It’s not summer in West Yorkshire without Marsden-based MIKRON THEATRE on tour by road, river and canal boat. This year they have two shows doing the rounds; REDCOATS is NICK AHAD’s paean to a byegone era at Butlins, whilst ALL HANDS ON DECK pays tribute to the women of the Royal Navy in WW2. RICHARD HORSMAN saw both, and came away with a big smile on his face.
If there’s one thing that makes a Mikron Theatre show distinctive, it’s the affection they display towards their subject matter. Last year it was suffragettes and the NHS – this year it’s holidays at Butlin’s and the Wrens; the women who answered their country’s call and joined the navy.
What the two shows have in common, apart from a genuine warmth towards their subjects, are the multi-talented cast (Christopher Arkeston, Rachel Benson, Joshua Considine and Elizabeth Robin) and a simple staging – basically, a platform with steps either side and a backdrop that doubles as a screen for the many quick changes required as the company step in and out of roles.
The cast also double as very able musicians when required, as well as selling the programmes and the Mikron-branded tin mugs; a case of All Hands On Deck in real life as well as in performance, and a friendly informality that suits the informal venues on the tour, everywhere from state of the art theatres to allotment sheds and chip shops.
It was an upmarket chip shop in Guiseley where I saw Mikron’s tribute to the Jenny Wrens. The chandeliered restaurant, once the original Harry Ramsden’s, is now a rather nice Wetherby Whaler. It lent an appropriately fishy and salty ambience to the tale of Lilly and Ginger, two women from very different backgrounds taking on new, demanding, vital and ultimately dangerous roles in Vashti Maclachlan’s tale of a navy still not quite ready to accept and acknowledge them as part of the senior service.
Lilly and Ginger are hampered by seasickness and an inability to distinguish port from starboard respectively. But as they come under increasing stress, not least from lecherous officers and grizzled NCOs sceptical of their abilities, Lilly proves a dab hand at dots and dashes decoding German signals, whilst Ginger, as an accomplished engineer, pilots her tiny craft to rescue shipwrecked mariners after an enemy attack.
The show brings the wartime era to life with both original songs by Keiran Buckeridge, and some witty reworkings of well known numbers ..
“What shall we do with the drunken sailors?/Treat ’em like crooks, and you’re the jailor/They’re cub scouts whilst you’re Akela/<Slap>- that’s your last warning”
was a particular laugh out loud favourite.
There are also Glenn Miller tunes that got feet tapping under the pensioner’s table next to ours.
Will Lilly’s sailor boy come home safely? Will Ginger find the harbour again in the fog? It’s a Mikron show, and with director Marianne McNamara and musical director Rebekah Hughes making sure the pace never flags (even during semaphore class) the audience is bound to leave with a smile on its face and a new found admiration for the Wrens who may have surprised even themselves with what they could achieve.
But it’s the other show in this year’s Mikron programme that’s the real labour of love for prolific Leeds writer Nick Ahad, fresh from the critical acclaim that greeted his wrestling-themed Glory earlier this year.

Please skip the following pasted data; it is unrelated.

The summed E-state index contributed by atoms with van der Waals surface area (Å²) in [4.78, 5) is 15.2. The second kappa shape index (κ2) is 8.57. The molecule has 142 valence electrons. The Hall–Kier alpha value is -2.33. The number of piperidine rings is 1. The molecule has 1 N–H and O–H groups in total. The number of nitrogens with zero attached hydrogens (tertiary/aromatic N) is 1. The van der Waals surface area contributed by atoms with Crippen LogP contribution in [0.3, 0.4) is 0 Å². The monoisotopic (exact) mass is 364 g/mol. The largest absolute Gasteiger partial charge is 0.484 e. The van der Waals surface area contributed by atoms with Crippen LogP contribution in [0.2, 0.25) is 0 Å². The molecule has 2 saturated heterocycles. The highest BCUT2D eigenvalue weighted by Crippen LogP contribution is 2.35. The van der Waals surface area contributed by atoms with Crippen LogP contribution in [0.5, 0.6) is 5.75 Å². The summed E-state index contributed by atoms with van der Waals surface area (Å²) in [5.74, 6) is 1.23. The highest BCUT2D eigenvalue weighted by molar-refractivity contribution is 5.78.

Butlin’s was where a young Nick spent a family holiday fourteen years on the trot. For many families in the West Riding, an all-inclusive week to a holiday camp in Skegness or Filey was a break from the monochrome world of the sixties and seventies, a break made all the more colourful by the Redcoats who were on hand to make sure everyone was having a good time.
Today’s kids growing up with Instagram and Jet2 can’t imagine the glamour embodied in that bright red uniform, and Nick’s vision brings the two worlds together as Auntie Lynn (Rachel Benson), a 40-year veteran, prepares for her final show before hanging up the red coat for good.
She meets her Destiny (pun intended) when ‘Ents’ send a young lass from head office to document the occasion for social meeja (Elizabeth Robin).
What follows under Jonny Kelly’s direction is an affectionate romp through the history of the British seaside holiday camp from Billy Butlin’s pre-war vision of a carefree paradise for the working man to the heyday of the swinging sixties when performers like Cliff Richard and Ringo Starr performed in Butlin’s shows.
There are plenty of opportunities for the cast to indulge in cameos ranging from Laurel and Hardy to Marlene Deitrich, and the songs (composed by Rebekah Hughes, lyrics by Nick Ahad) document the transformation from “Soggy Foggy Holidays” to the “innovation in our Nation” via the “Standing Instructions” issued to every Redcoat:
“Smile, wave and say hello/Smile twice as hard when the weather blows/ Every Redcoat needs to know/Their standing instructions”.
What became of Butlins? The camp at Filey may have long gone but the holiday centres at Skegness, Minehead and Bognor are still going strong with new investment backing the heritage name – and I must say modern day Butlin’s are missing a trick if they don’t come and see, support and stage this cracker of a fun show from Mikron.
If anything can persuade cynical 21st century audiences to think again about the British all-inclusive holiday experience it’s this; oh, and if anyone from the real life ‘Ents’ wants bits of the story sanitised to meet corporate PR objectives it will just prove how accurate Nick Ahad’s kindly, but barbed, satire of the role is.
Mikron Theatre are on tour, well, everywhere with ALL HANDS ON DECK until 19th October, and with REDCOATS until 16 October. Full ticket information on the MIKRON THEATRE website.
PHOTOGRAPHY: Mikron Theatre